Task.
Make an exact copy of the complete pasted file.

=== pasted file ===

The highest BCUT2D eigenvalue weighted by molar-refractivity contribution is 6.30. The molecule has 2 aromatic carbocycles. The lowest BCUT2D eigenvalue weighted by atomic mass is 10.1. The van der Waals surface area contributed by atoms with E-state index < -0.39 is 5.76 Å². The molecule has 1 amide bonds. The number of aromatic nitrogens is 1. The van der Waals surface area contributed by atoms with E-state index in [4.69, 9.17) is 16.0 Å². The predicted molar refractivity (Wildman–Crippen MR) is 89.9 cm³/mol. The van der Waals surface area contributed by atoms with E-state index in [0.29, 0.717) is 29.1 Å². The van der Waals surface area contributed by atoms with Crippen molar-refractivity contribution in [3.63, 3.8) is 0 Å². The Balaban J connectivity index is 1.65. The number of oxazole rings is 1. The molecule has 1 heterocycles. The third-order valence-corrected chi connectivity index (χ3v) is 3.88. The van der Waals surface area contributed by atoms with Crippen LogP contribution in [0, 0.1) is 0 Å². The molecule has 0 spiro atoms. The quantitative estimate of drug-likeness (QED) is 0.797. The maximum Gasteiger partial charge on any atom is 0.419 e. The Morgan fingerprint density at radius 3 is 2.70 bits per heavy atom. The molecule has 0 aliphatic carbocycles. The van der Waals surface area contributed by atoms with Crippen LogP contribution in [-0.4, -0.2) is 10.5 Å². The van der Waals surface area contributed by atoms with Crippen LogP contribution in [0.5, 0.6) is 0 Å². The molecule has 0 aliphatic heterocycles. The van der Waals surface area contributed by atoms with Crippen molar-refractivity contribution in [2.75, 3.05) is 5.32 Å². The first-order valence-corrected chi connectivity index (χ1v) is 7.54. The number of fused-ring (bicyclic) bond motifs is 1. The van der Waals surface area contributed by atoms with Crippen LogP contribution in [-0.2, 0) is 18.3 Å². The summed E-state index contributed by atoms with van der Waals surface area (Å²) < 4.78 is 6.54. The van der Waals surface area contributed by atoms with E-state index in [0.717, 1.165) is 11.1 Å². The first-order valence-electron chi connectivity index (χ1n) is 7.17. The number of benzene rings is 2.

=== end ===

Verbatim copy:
The highest BCUT2D eigenvalue weighted by molar-refractivity contribution is 6.30. The molecule has 2 aromatic carbocycles. The lowest BCUT2D eigenvalue weighted by atomic mass is 10.1. The van der Waals surface area contributed by atoms with E-state index < -0.39 is 5.76 Å². The molecule has 1 amide bonds. The number of aromatic nitrogens is 1. The van der Waals surface area contributed by atoms with E-state index in [4.69, 9.17) is 16.0 Å². The predicted molar refractivity (Wildman–Crippen MR) is 89.9 cm³/mol. The van der Waals surface area contributed by atoms with E-state index in [0.29, 0.717) is 29.1 Å². The van der Waals surface area contributed by atoms with Crippen molar-refractivity contribution in [3.63, 3.8) is 0 Å². The Balaban J connectivity index is 1.65. The number of oxazole rings is 1. The molecule has 1 heterocycles. The third-order valence-corrected chi connectivity index (χ3v) is 3.88. The van der Waals surface area contributed by atoms with Crippen LogP contribution in [0, 0.1) is 0 Å². The molecule has 0 spiro atoms. The quantitative estimate of drug-likeness (QED) is 0.797. The maximum Gasteiger partial charge on any atom is 0.419 e. The Morgan fingerprint density at radius 3 is 2.70 bits per heavy atom. The molecule has 0 aliphatic carbocycles. The van der Waals surface area contributed by atoms with Crippen LogP contribution in [-0.4, -0.2) is 10.5 Å². The van der Waals surface area contributed by atoms with Crippen LogP contribution in [0.5, 0.6) is 0 Å². The molecule has 0 aliphatic heterocycles. The van der Waals surface area contributed by atoms with Crippen molar-refractivity contribution in [2.75, 3.05) is 5.32 Å². The first-order valence-corrected chi connectivity index (χ1v) is 7.54. The number of fused-ring (bicyclic) bond motifs is 1. The van der Waals surface area contributed by atoms with Crippen LogP contribution in [-0.2, 0) is 18.3 Å². The summed E-state index contributed by atoms with van der Waals surface area (Å²) < 4.78 is 6.54. The van der Waals surface area contributed by atoms with E-state index in [0.717, 1.165) is 11.1 Å². The first-order valence-electron chi connectivity index (χ1n) is 7.17. The number of benzene rings is 2.